Fascinating what if’s…

All through the show of Abelardo Morell's photographs at the High Museum in Atlanta, I kept thinking I could hear the artist mumbling, whispering...  "I know how the camera obscura works, well, what if… "...I used a room instead of a box... "And you know how books conjure images?  What if... "Now, what if I … Continue reading Fascinating what if’s…

Of petition, prayer and poetry

A while back, my brother-in-law saw a photograph I had taken in China and asked to see more.  Now what you need to know about Robert Lawrence, aka Bob, is that he writes poetry and plays, translates ancient Greek and delves into theology--on his own, art for art's sake.  When he mentioned that some of … Continue reading Of petition, prayer and poetry

On reflection/s

At a weekend retreat with graduate students of NYU's  Steinhardt School of Education --  I had absolutely no business being there except that a wonderful graduate student who worked for Neil Postman invited me -- there was a PhD candidate who had researched the cultural history of  glass.  When people figured out how to make large panes … Continue reading On reflection/s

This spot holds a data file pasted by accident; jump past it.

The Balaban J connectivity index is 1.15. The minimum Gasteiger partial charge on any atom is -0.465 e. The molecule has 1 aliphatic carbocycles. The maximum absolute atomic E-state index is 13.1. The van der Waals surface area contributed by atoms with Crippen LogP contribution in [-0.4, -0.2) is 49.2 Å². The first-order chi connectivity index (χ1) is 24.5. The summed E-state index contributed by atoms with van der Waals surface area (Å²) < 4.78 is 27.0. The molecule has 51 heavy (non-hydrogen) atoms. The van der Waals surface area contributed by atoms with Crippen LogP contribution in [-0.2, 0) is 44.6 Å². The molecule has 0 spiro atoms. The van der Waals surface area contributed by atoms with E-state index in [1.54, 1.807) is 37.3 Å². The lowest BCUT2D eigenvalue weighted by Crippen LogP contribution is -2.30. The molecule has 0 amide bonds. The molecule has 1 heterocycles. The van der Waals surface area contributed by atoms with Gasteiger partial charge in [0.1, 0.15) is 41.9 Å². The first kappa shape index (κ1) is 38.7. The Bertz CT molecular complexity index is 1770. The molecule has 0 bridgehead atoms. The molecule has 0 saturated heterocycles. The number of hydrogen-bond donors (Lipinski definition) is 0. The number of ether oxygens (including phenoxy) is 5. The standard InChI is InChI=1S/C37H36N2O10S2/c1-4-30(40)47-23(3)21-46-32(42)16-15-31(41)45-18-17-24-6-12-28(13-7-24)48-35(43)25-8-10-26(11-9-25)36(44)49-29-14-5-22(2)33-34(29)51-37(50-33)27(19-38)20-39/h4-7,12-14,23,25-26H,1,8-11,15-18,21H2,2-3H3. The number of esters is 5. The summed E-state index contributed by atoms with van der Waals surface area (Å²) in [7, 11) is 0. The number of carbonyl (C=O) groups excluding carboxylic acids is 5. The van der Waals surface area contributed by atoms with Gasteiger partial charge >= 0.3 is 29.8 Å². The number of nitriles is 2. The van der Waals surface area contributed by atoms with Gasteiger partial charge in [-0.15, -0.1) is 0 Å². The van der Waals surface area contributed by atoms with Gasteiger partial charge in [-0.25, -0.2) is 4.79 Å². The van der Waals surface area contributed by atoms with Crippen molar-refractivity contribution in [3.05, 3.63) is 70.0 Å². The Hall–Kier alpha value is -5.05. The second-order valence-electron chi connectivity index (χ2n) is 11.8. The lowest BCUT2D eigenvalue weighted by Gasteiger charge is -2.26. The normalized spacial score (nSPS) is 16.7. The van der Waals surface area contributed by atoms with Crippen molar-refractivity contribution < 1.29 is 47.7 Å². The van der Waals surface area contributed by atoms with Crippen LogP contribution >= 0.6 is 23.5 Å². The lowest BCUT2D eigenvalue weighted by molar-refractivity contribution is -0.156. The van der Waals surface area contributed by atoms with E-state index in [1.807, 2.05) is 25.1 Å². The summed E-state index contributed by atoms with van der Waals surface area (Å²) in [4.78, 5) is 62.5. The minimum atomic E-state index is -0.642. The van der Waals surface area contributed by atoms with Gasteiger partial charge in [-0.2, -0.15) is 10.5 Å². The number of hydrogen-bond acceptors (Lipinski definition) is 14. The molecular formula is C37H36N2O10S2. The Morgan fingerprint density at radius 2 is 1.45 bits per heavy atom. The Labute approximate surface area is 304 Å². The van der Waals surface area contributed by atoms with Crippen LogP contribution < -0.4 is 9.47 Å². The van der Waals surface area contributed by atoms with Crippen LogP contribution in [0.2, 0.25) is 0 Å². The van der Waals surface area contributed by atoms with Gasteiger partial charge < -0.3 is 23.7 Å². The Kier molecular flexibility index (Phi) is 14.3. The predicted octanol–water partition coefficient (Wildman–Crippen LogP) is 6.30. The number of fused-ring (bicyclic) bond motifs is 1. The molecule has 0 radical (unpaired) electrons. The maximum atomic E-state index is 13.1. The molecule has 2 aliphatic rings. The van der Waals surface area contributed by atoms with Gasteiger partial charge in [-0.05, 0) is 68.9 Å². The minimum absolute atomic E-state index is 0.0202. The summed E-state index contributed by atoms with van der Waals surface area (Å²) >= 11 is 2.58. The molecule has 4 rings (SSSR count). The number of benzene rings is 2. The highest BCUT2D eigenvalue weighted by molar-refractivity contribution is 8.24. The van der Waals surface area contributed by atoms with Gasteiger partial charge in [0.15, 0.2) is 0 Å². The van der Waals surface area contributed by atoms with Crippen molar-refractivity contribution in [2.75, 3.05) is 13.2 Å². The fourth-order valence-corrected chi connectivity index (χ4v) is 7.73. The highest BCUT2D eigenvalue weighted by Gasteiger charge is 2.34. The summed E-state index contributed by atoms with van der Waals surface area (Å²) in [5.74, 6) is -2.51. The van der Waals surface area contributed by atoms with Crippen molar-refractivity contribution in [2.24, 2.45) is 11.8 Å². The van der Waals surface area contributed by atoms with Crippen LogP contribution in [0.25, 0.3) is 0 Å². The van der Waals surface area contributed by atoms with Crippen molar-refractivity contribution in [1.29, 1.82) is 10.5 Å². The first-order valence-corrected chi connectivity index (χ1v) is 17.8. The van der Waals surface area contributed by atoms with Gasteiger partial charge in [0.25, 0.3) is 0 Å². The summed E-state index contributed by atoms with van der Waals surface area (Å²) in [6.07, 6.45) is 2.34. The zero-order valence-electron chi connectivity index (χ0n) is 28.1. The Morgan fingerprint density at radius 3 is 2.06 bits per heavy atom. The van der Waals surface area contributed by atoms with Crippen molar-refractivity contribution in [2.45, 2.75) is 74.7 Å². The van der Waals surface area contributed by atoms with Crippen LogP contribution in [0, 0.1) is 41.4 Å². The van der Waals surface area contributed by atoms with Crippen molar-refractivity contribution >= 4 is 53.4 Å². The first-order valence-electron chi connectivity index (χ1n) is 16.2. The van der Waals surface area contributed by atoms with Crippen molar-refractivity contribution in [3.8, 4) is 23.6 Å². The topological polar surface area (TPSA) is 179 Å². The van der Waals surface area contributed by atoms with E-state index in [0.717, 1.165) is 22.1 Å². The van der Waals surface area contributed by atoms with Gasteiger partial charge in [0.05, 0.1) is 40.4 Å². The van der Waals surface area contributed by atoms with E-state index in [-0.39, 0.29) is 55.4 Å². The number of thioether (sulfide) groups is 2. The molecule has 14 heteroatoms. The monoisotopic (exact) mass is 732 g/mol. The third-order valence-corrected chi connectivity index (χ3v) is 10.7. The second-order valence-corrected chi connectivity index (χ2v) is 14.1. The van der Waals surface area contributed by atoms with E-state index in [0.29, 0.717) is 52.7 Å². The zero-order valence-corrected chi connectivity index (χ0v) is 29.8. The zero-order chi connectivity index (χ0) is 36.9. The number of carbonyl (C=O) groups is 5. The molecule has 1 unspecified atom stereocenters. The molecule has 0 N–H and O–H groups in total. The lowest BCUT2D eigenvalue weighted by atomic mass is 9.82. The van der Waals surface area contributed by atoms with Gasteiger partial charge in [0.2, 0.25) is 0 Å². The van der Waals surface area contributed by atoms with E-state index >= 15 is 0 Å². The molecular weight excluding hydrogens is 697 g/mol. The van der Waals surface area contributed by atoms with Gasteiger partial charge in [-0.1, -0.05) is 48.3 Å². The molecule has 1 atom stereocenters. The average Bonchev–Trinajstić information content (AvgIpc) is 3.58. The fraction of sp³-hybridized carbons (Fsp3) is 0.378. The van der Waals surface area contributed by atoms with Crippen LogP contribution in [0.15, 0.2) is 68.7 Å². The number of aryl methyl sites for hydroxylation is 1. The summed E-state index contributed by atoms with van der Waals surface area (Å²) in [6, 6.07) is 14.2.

First it was drawings, then came photographs and plaster casts, X-rays and even the occasional CT-scan.  Now art historians can sit at their computers and examine the three-dimensional image of a sculpture, swivel it, upend it, turn it round and round if they like.  And remember the old plaster casts?  Well now there is Selective … Continue reading NEW TOOLS FOR ART HISTORIANS


Truth -- or rather, expressing the truth is such a slippery thing. When I was writing  my review of "Felice Beato: A Photographer on the Eastern Road" at the Getty Center, I ended up  looking at lots of 19th-century photographs.   What struck me was how some resorted to lying in order to tell the … Continue reading LYING TO TELL THE TRUTH